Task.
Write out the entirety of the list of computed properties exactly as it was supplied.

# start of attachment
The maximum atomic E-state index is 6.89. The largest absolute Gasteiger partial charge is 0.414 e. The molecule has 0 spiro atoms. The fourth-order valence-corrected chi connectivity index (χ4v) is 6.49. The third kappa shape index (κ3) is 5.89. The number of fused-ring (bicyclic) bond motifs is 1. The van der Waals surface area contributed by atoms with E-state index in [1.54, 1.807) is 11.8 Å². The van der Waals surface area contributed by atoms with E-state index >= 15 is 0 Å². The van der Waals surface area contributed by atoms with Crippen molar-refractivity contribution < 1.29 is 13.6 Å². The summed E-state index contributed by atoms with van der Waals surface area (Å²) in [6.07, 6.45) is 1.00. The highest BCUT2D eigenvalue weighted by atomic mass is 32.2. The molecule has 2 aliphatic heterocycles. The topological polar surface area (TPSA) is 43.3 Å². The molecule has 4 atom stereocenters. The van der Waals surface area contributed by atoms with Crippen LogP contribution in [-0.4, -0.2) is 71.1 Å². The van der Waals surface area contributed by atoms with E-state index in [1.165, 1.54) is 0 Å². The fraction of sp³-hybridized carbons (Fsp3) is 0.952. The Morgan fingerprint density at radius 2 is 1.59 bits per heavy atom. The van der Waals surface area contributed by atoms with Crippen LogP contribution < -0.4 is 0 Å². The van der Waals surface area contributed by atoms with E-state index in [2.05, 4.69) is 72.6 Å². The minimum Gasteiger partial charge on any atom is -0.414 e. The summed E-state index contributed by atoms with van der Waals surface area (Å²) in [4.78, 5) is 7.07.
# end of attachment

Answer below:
The maximum atomic E-state index is 6.89. The largest absolute Gasteiger partial charge is 0.414 e. The molecule has 0 spiro atoms. The fourth-order valence-corrected chi connectivity index (χ4v) is 6.49. The third kappa shape index (κ3) is 5.89. The number of fused-ring (bicyclic) bond motifs is 1. The van der Waals surface area contributed by atoms with E-state index in [1.54, 1.807) is 11.8 Å². The van der Waals surface area contributed by atoms with E-state index >= 15 is 0 Å². The van der Waals surface area contributed by atoms with Crippen molar-refractivity contribution < 1.29 is 13.6 Å². The summed E-state index contributed by atoms with van der Waals surface area (Å²) in [6.07, 6.45) is 1.00. The highest BCUT2D eigenvalue weighted by atomic mass is 32.2. The molecule has 2 aliphatic heterocycles. The topological polar surface area (TPSA) is 43.3 Å². The molecule has 4 atom stereocenters. The van der Waals surface area contributed by atoms with Crippen LogP contribution in [-0.4, -0.2) is 71.1 Å². The van der Waals surface area contributed by atoms with E-state index in [1.165, 1.54) is 0 Å². The fraction of sp³-hybridized carbons (Fsp3) is 0.952. The Morgan fingerprint density at radius 2 is 1.59 bits per heavy atom. The van der Waals surface area contributed by atoms with Crippen LogP contribution < -0.4 is 0 Å². The van der Waals surface area contributed by atoms with E-state index in [2.05, 4.69) is 72.6 Å². The minimum Gasteiger partial charge on any atom is -0.414 e. The summed E-state index contributed by atoms with van der Waals surface area (Å²) in [4.78, 5) is 7.07.